Reverse engineering the TP-Link Smart Plug API with Charles

I went to the LA Ruby User Group a while ago and watched a hilarious and pointless talk about automating Pokemon Go to beat all your friends or something.

Except like is so often awesome and amazing about the way the Ruby community encourages learning, there was a nugget in there and that was the amazing app Charles that the presenter used to figure out what requests Pokemon Go was making.

From the site:

Charles is an HTTP proxy / HTTP monitor / Reverse Proxy that enables a developer to view all of the HTTP and SSL / HTTPS traffic between their machine and the Internet.

So essentially, use Charles to spy on shit.

When you launch Charles it will start capturing all the traffic originating from your computer. Initially, if it’s SSL it is just flagged as encrypted. If it’s SSL with SNI then you’ll be able to see the destination hostname.

To solve the SSL “problem”, Charles provides a root cert that you can download and trust which will allow Charles to decrypt those messages as well.

Which is great. Fantastic. And a little terrifying. Now anything on my computer that is connecting to any* website I get to see what is being said.

Which doesn’t really help me since I have an app on my phone I need to spy on.

Happily, Charles has this solved. When you’re connected to Wifi, iOS has a built in screen in settings where you can input information for a proxy. Easy. To get the SSL decoding, Charles also provides a root cert for iOS to install.

Quick note if you’re following along at home: uninstall these certs when you’re done. Reinstall them later if you need them again. I mean, it’s a small attack vector but sheesh why leave it open. It’s devastating if exploited.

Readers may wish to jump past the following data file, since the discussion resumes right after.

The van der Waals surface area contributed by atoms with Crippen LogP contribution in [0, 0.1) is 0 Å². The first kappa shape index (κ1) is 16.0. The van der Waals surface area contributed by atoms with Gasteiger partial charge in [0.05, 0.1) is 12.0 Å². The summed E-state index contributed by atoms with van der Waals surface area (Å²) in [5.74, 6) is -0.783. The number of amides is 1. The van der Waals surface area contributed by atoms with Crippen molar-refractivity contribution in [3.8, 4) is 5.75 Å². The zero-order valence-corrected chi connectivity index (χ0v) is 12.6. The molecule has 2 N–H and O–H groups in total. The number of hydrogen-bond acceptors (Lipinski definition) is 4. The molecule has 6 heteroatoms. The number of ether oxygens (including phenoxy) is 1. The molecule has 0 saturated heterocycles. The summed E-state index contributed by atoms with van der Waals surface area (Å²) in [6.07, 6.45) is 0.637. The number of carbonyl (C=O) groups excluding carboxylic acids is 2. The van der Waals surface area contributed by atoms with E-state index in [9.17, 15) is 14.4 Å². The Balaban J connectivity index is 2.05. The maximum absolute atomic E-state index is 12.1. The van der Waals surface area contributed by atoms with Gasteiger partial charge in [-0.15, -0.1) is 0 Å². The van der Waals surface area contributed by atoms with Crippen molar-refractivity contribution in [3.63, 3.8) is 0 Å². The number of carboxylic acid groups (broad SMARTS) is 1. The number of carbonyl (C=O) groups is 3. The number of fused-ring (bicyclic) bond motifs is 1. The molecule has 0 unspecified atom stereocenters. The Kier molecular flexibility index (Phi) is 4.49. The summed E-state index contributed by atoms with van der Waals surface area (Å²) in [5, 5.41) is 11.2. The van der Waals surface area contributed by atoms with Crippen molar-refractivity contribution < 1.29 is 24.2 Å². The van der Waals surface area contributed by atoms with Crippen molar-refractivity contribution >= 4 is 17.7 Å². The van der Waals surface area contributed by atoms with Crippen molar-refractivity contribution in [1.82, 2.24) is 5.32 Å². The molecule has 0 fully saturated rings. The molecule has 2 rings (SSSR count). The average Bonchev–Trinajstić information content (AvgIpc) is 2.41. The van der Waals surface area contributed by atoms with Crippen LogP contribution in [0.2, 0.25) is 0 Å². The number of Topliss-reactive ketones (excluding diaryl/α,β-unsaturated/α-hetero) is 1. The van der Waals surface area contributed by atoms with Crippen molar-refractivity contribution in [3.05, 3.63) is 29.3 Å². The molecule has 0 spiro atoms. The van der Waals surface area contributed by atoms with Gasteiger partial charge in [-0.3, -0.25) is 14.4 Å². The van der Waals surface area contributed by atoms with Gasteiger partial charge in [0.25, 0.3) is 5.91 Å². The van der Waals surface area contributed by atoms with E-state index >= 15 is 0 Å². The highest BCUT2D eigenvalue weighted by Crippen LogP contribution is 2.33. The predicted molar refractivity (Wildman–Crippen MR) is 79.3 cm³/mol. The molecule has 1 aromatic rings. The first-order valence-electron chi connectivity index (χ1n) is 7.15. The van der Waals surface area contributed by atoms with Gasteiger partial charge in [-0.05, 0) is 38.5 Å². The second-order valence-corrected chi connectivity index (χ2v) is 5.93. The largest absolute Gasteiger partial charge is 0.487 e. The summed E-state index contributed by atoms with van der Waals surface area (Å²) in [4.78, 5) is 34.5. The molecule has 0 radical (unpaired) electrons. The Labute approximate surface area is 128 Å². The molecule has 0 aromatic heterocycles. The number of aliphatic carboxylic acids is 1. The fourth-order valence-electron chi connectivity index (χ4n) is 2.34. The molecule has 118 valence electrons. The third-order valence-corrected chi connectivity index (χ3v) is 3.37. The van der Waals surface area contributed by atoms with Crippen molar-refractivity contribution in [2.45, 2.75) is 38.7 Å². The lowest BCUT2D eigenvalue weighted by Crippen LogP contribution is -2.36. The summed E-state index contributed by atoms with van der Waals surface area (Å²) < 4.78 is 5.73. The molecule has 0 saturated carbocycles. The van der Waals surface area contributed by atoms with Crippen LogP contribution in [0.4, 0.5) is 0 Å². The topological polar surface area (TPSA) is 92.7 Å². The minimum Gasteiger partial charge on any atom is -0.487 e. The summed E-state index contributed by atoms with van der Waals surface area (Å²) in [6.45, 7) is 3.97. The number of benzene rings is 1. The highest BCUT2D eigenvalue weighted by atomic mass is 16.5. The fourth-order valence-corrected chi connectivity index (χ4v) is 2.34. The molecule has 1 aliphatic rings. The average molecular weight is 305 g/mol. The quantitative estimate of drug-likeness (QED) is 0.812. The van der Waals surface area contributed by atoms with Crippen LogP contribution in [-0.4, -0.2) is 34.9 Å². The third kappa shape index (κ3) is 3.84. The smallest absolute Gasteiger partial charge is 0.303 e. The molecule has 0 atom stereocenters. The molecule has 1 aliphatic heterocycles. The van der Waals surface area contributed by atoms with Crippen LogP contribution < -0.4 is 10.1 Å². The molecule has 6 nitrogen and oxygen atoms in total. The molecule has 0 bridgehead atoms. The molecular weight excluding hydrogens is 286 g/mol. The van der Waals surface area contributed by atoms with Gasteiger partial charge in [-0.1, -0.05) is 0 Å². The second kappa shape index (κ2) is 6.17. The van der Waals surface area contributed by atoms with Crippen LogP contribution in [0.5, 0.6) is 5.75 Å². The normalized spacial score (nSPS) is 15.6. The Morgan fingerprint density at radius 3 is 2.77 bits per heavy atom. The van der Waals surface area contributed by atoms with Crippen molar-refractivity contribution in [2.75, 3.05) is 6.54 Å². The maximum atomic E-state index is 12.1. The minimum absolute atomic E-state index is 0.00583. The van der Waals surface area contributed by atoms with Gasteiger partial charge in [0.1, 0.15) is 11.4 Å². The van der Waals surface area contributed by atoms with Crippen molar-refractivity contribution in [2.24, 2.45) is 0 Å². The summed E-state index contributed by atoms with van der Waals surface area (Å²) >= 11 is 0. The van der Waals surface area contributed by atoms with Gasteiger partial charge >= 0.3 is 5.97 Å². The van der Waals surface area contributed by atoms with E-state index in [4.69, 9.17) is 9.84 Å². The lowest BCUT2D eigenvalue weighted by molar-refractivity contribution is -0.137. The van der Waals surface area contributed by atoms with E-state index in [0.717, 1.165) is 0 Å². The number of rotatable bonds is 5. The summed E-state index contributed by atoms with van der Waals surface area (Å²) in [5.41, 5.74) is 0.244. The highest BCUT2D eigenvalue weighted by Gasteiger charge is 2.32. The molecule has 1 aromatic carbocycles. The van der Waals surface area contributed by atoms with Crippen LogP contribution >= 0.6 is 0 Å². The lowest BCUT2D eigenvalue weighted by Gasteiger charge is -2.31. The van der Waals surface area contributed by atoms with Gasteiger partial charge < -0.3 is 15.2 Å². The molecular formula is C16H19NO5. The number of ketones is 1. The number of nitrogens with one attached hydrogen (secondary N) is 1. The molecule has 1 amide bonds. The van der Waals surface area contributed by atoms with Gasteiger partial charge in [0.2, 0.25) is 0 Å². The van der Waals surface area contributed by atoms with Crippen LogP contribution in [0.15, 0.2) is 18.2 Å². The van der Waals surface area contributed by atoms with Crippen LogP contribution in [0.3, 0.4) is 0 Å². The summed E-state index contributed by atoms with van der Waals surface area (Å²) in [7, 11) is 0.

So, all that configured and connected, I pop open the app and am extremely disappointed when literally nothing shows up when I toggle the smart plug from my phone.

Zilch. Zero.

As best I could tell at the time (and have since confirmed), if the app and the plug are on the same Wifi then the app talks directly to the plug, and Charles wasn’t spying on local network traffic from the phone.

Which, again, probably a good thing for the world, but nicht zehr gut for my project.

Not one to leave well enough alone, I kept digging.

Since this is getting almost ridiculous as the project itself, I’ll summarize.

I tethered my laptop to my phone, and then set my phone to use Charles, running on my laptop, as a proxy. Which is a giant mess that I can’t even believe worked but it did.

Having done all that, I could now see the traffic running between the control app and the TP-Link servers to toggle the switch. While I was at it I was also able to spy the login sequence so that in the case that the authentication token expired I would be able to duplicate the login flow in my code and grab a new token, which did in fact end up necessary.

In the end, the actual HTTP flow was incredibly simple. All of the toggle requests ended up having a small & concise structure, as did the login flow. A small JSON payload with an “action” key, usually all sent to one endpoint.

The code is sweaty and gross and available here if you want to take a look at it. I make no apologies for how gross it is. It is cooling my face right now as I type. Fight me.

Anyway, it was a fun project. This was the first time I have reverse-engineered (if you can call it that) something that was past “pop open the dev tools and copy as curl”. It is always fun to de-mistify something like this. I feel like I’ve hopped a tiny mental barrier now that I can see requests from apps on my phone and opened the door to a realm of possibilities previously unexplored, by me at least.


678 Words